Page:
would have trouble getting around the molestation issue." In Resnick's
opinion, "The hysteria is so great and the stigma [of child
molestation] is so strong, there is no defense against it."
Jackson's lawyers also worried about what might happen if a criminal
trial followed, particularly in Santa Barbara, which is a largely
white, conservative, middle-to-upper-class community. Any way the
defense looked at it, a civil trial seemed too big a gamble. By
meeting the terms of a civil settlement, sources say, the lawyers
figured they could forestall a criminal trial through a tacit
understanding that Chandler would agree to make his son unavailable to
Others close to the case say the decision to settle also probably had
to do with another factor -- the lawyers' reputations. "Can you
imagine what would happen to an attorney who lost the Michael Jackson
case?" says Anthony Pellicano. "There's no way for all three lawyers
to come out winners unless they settle. The only person who lost is
Michael Jackson." But Jackson, says Branca, "changed his mind about
[taking the case to trial] when he returned to this country. He hadn't
seen the massive coverage and how hostile it was. He just wanted the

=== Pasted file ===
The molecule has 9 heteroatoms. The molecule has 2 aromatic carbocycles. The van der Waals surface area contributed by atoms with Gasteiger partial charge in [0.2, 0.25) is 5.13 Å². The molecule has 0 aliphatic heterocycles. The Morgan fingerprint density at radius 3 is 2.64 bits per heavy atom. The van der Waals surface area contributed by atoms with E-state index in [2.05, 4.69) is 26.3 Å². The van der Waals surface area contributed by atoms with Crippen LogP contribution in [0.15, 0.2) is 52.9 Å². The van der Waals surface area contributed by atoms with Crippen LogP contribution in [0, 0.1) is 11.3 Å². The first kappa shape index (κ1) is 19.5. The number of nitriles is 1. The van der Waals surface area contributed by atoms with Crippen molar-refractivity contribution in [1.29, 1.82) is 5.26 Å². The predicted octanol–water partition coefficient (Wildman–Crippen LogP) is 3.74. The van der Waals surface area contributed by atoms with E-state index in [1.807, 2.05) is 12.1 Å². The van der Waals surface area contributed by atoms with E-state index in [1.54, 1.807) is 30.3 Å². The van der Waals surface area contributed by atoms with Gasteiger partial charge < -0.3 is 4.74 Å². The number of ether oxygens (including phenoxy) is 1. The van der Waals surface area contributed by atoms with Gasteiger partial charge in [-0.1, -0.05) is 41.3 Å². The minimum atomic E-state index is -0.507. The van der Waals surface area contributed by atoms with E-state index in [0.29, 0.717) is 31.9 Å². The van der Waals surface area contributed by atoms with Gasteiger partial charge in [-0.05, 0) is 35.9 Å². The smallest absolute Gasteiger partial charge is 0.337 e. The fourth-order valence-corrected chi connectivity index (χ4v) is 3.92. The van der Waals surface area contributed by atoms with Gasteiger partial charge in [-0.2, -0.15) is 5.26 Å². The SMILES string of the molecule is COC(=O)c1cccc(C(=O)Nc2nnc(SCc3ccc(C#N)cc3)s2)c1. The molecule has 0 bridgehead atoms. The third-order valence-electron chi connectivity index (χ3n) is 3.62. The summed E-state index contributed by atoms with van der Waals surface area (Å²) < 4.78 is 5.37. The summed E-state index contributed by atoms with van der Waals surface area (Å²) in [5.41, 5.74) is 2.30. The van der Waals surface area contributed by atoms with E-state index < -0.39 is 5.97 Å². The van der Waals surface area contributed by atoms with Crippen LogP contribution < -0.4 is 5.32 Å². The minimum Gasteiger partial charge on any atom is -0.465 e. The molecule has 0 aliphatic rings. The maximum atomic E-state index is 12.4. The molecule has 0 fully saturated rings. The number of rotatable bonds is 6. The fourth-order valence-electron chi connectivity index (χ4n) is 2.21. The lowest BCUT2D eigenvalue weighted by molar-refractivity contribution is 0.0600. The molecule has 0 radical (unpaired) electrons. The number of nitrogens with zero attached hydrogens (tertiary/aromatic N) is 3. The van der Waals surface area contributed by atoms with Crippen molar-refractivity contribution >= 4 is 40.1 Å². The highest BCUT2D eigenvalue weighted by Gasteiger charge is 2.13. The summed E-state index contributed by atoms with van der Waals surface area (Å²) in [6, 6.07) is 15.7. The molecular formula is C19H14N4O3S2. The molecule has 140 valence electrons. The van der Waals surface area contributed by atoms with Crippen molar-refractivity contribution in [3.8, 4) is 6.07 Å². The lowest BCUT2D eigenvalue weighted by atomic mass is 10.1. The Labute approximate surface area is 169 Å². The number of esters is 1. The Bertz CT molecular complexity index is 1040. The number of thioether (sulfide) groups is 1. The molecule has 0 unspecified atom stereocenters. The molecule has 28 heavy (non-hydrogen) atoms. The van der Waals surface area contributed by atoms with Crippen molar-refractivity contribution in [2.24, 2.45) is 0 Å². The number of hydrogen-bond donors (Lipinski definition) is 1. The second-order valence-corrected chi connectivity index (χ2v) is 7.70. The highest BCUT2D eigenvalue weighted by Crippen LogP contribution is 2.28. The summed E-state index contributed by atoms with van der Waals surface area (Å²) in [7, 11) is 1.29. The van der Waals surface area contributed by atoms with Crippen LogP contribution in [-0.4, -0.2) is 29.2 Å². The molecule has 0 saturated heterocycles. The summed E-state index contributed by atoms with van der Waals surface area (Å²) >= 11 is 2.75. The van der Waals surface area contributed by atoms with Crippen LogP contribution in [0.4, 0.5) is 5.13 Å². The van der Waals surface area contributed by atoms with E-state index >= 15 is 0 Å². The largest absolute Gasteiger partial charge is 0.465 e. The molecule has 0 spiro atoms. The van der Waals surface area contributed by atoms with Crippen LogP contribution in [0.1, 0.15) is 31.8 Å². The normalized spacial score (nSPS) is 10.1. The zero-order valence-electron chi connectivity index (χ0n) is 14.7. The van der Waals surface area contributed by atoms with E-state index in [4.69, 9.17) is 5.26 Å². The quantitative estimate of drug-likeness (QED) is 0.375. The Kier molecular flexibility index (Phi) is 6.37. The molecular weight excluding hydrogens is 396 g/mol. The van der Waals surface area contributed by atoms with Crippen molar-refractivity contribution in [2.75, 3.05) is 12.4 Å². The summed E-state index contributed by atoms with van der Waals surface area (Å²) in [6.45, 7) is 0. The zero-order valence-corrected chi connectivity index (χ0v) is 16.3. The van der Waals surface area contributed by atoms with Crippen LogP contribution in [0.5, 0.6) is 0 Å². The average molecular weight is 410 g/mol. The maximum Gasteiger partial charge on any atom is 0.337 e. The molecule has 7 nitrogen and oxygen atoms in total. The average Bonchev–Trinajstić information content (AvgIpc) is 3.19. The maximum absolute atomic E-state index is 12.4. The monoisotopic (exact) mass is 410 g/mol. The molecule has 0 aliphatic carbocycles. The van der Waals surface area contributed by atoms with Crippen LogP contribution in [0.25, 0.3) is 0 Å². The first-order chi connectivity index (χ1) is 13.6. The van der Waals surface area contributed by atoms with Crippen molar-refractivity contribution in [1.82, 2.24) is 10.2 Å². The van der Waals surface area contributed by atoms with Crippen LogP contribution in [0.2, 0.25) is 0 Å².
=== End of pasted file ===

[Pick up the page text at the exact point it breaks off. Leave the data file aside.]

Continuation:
whole thing to go away."
On the other side, relationships among members of the boy's family had
become bitter. During a meeting in Larry Feldman's office in late
1993, Chandler, a source says, "completely lost it and beat up Dave
[Schwartz]." Schwartz, having separated from June by this time, was
getting pushed out of making decisions that affected his stepson, and
he resented Chandler for taking the boy and not returning him.
"Dave got mad and told Evan this was all about extortion, anyway, at
which point Evan stood up, walked over and started hitting Dave," a
second source says.
To anyone who lived in Los Angeles in January 1994, there were two
main topics of discussion -- the earthquake and the Jackson
settlement. On January 25, Jackson agreed to pay the boy an
undisclosed sum. The day before, Jackson's attorneys had withdrawn the
extortion charges against Chandler and Rothman.